Frankfurt easily comes to mind when you start listing German cities. It gets a little lost between others like Berlin, Munich and Hamburg, but it’s probably more well known than places like Cologne and Düsseldorf.
This fact doesn’t make it better (or even good, really).
It’s an alpha world city (aka a huge economic hub) and the major financial center of the entirety of Europe. This, also, doesn’t make it a good vacay spot.
The city used to be one of the most important cities in the Roman empire and was riddled with wealth. Frankfurt had the largest medieval city center in Germany, the formerly-famous square called Altstadt, meaning “old town,” and its ancient-looking buildings were super charming. Unfortunately, the city was heavily bombed during World War II, destroying basically all of what used to be medieval-style infrastructure.
What's left over is mainly towering high-rises full of big-money bankers. It’s actually because of the high volume of startups, banks and exchanges (ever heard of Deutsche Bank?), universities and tech services found in Frankfurt that make it a decidedly boring place to visit unless you’re a big-shot Wall Street-er.
Frankfurt’s only real claim to fame beyond the financial excellence is being the former home of Johann Wolfgang von Goethe. The problem with this guy being the sole appeal of Frankfurt to the wandering traveler is that you only know who Goethe is if you took some kind of advanced-placement English class in high school and read “The Sorrows of Young Werther,” a novel that requires an almost obnoxious amount of literary appreciation to get through. So if you have no idea what I’m talking about, Frankfurt’s only charm just went out the window.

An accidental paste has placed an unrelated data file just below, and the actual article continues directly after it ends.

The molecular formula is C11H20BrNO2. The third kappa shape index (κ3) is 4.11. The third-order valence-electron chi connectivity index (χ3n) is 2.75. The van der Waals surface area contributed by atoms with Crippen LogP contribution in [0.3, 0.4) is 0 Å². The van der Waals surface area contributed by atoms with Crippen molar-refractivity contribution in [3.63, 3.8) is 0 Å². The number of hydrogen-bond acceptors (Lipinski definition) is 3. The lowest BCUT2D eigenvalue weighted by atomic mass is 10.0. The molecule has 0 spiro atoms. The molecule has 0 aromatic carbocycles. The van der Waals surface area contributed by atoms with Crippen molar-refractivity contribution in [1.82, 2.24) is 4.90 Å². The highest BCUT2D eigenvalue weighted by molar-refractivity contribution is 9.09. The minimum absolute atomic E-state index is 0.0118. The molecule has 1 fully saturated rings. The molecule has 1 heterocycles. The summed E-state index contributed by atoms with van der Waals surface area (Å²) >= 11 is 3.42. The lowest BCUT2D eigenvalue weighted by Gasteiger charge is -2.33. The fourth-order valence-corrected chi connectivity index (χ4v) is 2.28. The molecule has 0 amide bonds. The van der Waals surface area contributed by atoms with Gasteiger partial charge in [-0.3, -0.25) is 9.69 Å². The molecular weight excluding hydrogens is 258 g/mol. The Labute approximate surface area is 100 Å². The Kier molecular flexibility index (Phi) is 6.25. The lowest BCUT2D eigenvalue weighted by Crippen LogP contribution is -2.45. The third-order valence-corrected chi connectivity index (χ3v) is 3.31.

It’s not a bad city, but Frankfurt’s assets just have a tendency to fall short. One of their must-haves is a pint of apfelwein, a kind of cross between cider and apple wine (whatever that is). It’s cheaper than water, and there’s a reason. Meanwhile European bridges typically make for the perfect photo op -- take Pont Alexandre III in Paris or the Rialto Bridge in Venice.
Eiserner Steg, though a bridge with a photo op for sure, simply doesn’t measure up.
The most aesthetically-pleasing area of Frankfurt is Eschenheimer Tower, which looks like it was plucked from Frankfurt pre-World War II, held in a museum for seven decades and then put back in the middle of a busy financial intersection in present-day Frankfurt.
It used to act as a city gate and dates back to the 15th century. The towering skyscrapers surrounding it make for a fun-looking juxtaposition, and the restaurant inside the tower offers a special that brings your dinner out on a hot stone to cook in front of you, European hibachi-style.
But...that’s it as far as interesting, unique things that Frankfurt has to offer. There are way too many incredible European cities to visit, even just in Germany itself, before you waste your time here.